Once I was sure they were both truly dead, I searched the rest of the house and collected everything worth taking. The supplies would have to be transported once I figured out where I’d make my home for the rest of the winter. All of the houses in the neighborhood were nice, custom homes, but I wouldn’t pick one that had been a home to zombies for several months. The smell always seemed to linger long after the zombies were removed, and I also had no idea if I had to worry about contamination. I decided not to risk it.

I had better luck on the second and third houses. Apparently the people who had lived there had either gone to the shelters or had left town, but the houses were empty. I repeated my earlier steps and ended up with a large pile of goods near the front doors of both houses. It was the fourth house where I really ran into trouble.

The family in the fourth house was still home, though they were no longer living. I could see them through a large picture window where they were clawing at the glass, and I counted six kids ranging from maybe six to nineteen. That’s just a guess, but I know the older two boys were big. Another thing about child zombies is that they tend to be faster than adult zombies. I learned that lesson the hard way.


~to be continued~

Mechanical Failure, Chap. 6b (zombie apocalypse novel in progress)



I edged closer, having a general idea where the zombie was now. Listening carefully, I was able to pinpoint his location after he took another step. When he moaned again, the sound seemed to come from an area in front of me but a little higher, which made sense. I was short. Could I possibly kill him with the knife without being able to see him? No, I decided, taking a step back. That was just plain stupid. I’d have to get close enough for him to grab me, and that would likely not end well, at least for me. If I could get to the car, there was a tire iron in the trunk, but that wasn’t going to happen in the dark. I thought about it for a moment and remembered that there was an iron fireplace poker inside the house, if I could get to it.

It felt like it took forever, but I edged my way toward the house. The stupid dead thing kept moaning, getting the attention of the others before long. I could hear some of them banging on the car and the RV. Every time I heard the crunch of dead grass beneath my foot, I heard the same sound echoed a moment later as the zombie mimicked my movements. I finally reached the road and was able to cross it silently, putting some space between us. I found the driveway and followed it back to the house, but when I opened the door, that got my dead friend moving again. I made my way over to the fireplace as quickly as possible and grabbed the poker before going back to the door.

I had no idea where he was now, but I was hoping he wasn’t right outside. I opened the door and stepped out, already imagining the dead hands grabbing for me. Nothing.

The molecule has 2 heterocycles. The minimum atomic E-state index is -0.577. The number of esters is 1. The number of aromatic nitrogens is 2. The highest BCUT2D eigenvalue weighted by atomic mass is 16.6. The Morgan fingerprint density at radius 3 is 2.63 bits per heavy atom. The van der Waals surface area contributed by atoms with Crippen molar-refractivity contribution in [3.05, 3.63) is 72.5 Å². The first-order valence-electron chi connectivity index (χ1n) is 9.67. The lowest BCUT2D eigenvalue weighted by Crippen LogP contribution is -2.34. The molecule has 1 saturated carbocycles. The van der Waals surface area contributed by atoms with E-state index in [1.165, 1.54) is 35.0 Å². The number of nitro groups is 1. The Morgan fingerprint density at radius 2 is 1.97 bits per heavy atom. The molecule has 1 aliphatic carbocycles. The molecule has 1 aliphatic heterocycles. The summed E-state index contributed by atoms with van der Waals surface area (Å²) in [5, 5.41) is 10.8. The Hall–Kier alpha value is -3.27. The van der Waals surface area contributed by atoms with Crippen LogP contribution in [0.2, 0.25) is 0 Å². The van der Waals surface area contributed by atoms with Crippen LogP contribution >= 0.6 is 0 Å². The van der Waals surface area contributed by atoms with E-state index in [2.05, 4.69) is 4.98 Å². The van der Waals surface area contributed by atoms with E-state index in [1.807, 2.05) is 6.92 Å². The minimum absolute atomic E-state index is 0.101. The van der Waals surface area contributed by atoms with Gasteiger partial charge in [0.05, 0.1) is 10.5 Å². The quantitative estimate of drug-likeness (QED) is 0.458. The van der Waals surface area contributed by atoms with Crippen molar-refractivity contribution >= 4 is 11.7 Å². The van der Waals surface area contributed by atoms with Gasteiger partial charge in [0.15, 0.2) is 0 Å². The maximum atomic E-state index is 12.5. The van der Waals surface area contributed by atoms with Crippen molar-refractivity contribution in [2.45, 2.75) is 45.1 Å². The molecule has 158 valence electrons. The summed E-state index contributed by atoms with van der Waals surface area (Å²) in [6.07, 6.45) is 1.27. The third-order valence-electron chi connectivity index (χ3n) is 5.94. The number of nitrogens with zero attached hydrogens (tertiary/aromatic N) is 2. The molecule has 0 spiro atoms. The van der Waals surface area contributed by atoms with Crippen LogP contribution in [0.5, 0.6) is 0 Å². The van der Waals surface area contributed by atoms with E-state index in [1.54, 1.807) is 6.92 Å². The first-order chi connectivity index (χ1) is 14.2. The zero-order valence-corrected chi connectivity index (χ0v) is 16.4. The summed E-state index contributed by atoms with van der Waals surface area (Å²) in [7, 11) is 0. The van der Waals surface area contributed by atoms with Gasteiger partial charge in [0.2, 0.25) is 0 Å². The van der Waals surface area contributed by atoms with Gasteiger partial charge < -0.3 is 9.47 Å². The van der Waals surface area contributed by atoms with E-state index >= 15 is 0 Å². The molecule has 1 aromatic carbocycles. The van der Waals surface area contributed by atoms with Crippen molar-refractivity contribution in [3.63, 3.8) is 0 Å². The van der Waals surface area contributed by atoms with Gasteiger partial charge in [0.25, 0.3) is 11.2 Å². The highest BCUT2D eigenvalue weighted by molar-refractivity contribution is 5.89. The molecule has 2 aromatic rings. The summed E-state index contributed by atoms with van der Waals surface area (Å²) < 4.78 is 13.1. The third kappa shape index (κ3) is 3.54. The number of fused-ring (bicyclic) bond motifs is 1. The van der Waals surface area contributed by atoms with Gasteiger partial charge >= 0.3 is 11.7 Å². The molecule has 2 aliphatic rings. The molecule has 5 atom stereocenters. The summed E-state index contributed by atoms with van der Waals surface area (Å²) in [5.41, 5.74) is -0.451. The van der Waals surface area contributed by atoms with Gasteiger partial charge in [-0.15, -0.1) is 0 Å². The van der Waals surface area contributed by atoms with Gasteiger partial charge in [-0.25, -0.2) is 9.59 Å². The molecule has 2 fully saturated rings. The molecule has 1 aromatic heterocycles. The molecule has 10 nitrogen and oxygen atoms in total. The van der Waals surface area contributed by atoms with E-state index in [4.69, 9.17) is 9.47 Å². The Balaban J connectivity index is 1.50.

Easing the door shut, I listened. He wasn’t giving me any indication of his location, and that just wouldn’t do. I made my way to the driveway and quietly said, “Hey, over here.”

That got his attention. He began moving straight for me, and I got ready. When I was sure he was right in front of me, I swung at where I thought his head should be. Imagine my surprise when I hit only air. To make it worse, as I followed through on the swing I felt his hand graze my head. I stumbled backward, trying to get my balance again. This time I listened to his footsteps again and waited a second longer than I had the last time. I was rewarded with a loud crunch as the metal poker bit into his skull. A thud followed as he dropped to the ground.

Now the question was, was he alone? Had I somehow just missed the dead guy when scanning the neighborhood? He obviously hadn’t been a crawler, so I’m not sure why he wouldn’t have made his presence known earlier. It made me think that the makeshift gate must have been breached. If so, had one zombie just managed to climb over or was the neighborhood filled with them now? I struggled with myself, knowing the smart thing to do would be to go inside, watch the neighborhood the next day and if it was clear, retrieve the rest of my stuff the next night. I just couldn’t do it. I’m one of those type-A people who wants to get things done when I want to get them done. And I wanted to bring in the rest of my stuff now. The thought terrified me, but I also reminded myself that they probably couldn’t see me any better than I could see them. Still, if there were enough of them, they could corral me. I stood on the front porch for a long time, listening, but I couldn’t hear anything moving nearby. Against my better judgment, I walked across to the park again through the inky darkness of the night. It took me almost an hour to retrieve the rest of my supplies, but I was careful, stopping often to listen and taking care with each step I took. I justified my foolish actions by calling it “training.” Who knew when I might need to move through the dark around a bunch of ghouls? This skill could be invaluable. It also allowed me to face my fear of running into the creatures in the dark.

Once inside, I stacked my loot against the locked door so that if anything got in, I’d probably hear the sound as my pile of supplies fell. Just to be sure, I added a couple of empty tin cans to the top. I locked myself in the master bedroom with a dresser in front of the door that night. I had found a thick blanket earlier and had nailed it up over the window so that I could put a light on in that room after dark, but only in that room. Even the slightest light seemed to draw the dead like moths, I had found. I wasn’t sure why they were attracted to the light but not to smoke or the smell of a barbecue. I had so many questions that would probably never be answered.

Once I was ready for bed, I took the blanket off the window so I’d wake when it grew light out.

~to be continued~

Mechanical Failure, Chap. 6a (zombie apocalypse novel in progress)